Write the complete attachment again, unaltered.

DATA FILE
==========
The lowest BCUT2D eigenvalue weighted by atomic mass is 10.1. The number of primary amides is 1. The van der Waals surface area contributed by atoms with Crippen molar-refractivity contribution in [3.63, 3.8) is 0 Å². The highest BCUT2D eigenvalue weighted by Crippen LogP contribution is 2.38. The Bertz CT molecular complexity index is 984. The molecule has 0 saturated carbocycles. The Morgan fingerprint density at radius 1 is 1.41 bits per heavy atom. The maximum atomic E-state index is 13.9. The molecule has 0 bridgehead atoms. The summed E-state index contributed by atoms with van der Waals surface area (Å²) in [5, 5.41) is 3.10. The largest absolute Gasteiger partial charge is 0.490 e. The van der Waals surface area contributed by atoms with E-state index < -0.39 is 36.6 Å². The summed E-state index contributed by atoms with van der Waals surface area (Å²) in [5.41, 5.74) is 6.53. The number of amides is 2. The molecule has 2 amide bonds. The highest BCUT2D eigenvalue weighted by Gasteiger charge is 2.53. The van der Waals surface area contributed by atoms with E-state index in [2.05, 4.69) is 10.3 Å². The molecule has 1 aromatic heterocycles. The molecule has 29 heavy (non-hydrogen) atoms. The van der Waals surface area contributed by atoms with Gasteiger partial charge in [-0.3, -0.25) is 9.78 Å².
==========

The lowest BCUT2D eigenvalue weighted by atomic mass is 10.1. The number of primary amides is 1. The van der Waals surface area contributed by atoms with Crippen molar-refractivity contribution in [3.63, 3.8) is 0 Å². The highest BCUT2D eigenvalue weighted by Crippen LogP contribution is 2.38. The Bertz CT molecular complexity index is 984. The molecule has 0 saturated carbocycles. The Morgan fingerprint density at radius 1 is 1.41 bits per heavy atom. The maximum atomic E-state index is 13.9. The molecule has 0 bridgehead atoms. The summed E-state index contributed by atoms with van der Waals surface area (Å²) in [5, 5.41) is 3.10. The largest absolute Gasteiger partial charge is 0.490 e. The van der Waals surface area contributed by atoms with E-state index < -0.39 is 36.6 Å². The summed E-state index contributed by atoms with van der Waals surface area (Å²) in [5.41, 5.74) is 6.53. The number of amides is 2. The molecule has 2 amide bonds. The highest BCUT2D eigenvalue weighted by Gasteiger charge is 2.53. The van der Waals surface area contributed by atoms with E-state index in [2.05, 4.69) is 10.3 Å². The molecule has 1 aromatic heterocycles. The molecule has 29 heavy (non-hydrogen) atoms. The van der Waals surface area contributed by atoms with Gasteiger partial charge in [-0.3, -0.25) is 9.78 Å².